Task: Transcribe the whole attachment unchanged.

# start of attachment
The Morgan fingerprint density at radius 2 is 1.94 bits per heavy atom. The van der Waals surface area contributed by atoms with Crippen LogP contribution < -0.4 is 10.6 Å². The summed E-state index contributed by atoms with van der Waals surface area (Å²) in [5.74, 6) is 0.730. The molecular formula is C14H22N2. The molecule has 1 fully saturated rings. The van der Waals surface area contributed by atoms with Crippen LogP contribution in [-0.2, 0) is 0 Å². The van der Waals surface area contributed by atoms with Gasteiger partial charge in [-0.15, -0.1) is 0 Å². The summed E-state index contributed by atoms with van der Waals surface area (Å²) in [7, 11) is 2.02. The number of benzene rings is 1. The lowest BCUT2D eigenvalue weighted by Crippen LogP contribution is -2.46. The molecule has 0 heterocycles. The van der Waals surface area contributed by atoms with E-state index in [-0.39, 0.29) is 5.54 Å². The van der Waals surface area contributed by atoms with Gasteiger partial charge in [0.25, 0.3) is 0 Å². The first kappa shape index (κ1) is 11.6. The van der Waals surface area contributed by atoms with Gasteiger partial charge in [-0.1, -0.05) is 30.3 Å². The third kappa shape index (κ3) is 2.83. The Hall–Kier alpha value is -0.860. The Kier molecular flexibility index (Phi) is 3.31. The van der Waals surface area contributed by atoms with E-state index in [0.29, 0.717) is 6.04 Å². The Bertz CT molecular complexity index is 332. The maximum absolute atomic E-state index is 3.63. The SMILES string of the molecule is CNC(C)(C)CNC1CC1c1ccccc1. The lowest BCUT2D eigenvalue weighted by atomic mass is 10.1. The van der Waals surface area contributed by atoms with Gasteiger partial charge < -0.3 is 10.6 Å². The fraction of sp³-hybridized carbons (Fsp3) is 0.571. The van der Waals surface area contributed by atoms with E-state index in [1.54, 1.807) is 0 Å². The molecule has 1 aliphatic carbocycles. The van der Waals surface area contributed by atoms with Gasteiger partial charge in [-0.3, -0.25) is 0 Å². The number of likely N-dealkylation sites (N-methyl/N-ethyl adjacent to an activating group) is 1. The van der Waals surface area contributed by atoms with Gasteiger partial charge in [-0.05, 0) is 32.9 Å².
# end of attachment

The Morgan fingerprint density at radius 2 is 1.94 bits per heavy atom. The van der Waals surface area contributed by atoms with Crippen LogP contribution < -0.4 is 10.6 Å². The summed E-state index contributed by atoms with van der Waals surface area (Å²) in [5.74, 6) is 0.730. The molecular formula is C14H22N2. The molecule has 1 fully saturated rings. The van der Waals surface area contributed by atoms with Crippen LogP contribution in [-0.2, 0) is 0 Å². The van der Waals surface area contributed by atoms with Gasteiger partial charge in [-0.15, -0.1) is 0 Å². The summed E-state index contributed by atoms with van der Waals surface area (Å²) in [7, 11) is 2.02. The number of benzene rings is 1. The lowest BCUT2D eigenvalue weighted by Crippen LogP contribution is -2.46. The molecule has 0 heterocycles. The van der Waals surface area contributed by atoms with E-state index in [-0.39, 0.29) is 5.54 Å². The van der Waals surface area contributed by atoms with Gasteiger partial charge in [0.25, 0.3) is 0 Å². The first kappa shape index (κ1) is 11.6. The van der Waals surface area contributed by atoms with Gasteiger partial charge in [-0.1, -0.05) is 30.3 Å². The third kappa shape index (κ3) is 2.83. The Hall–Kier alpha value is -0.860. The Kier molecular flexibility index (Phi) is 3.31. The van der Waals surface area contributed by atoms with E-state index in [0.29, 0.717) is 6.04 Å². The Bertz CT molecular complexity index is 332. The maximum absolute atomic E-state index is 3.63. The SMILES string of the molecule is CNC(C)(C)CNC1CC1c1ccccc1. The lowest BCUT2D eigenvalue weighted by atomic mass is 10.1. The van der Waals surface area contributed by atoms with Gasteiger partial charge < -0.3 is 10.6 Å². The fraction of sp³-hybridized carbons (Fsp3) is 0.571. The van der Waals surface area contributed by atoms with E-state index in [1.54, 1.807) is 0 Å². The molecule has 1 aliphatic carbocycles. The van der Waals surface area contributed by atoms with Gasteiger partial charge in [-0.3, -0.25) is 0 Å². The number of likely N-dealkylation sites (N-methyl/N-ethyl adjacent to an activating group) is 1. The van der Waals surface area contributed by atoms with Gasteiger partial charge in [-0.05, 0) is 32.9 Å².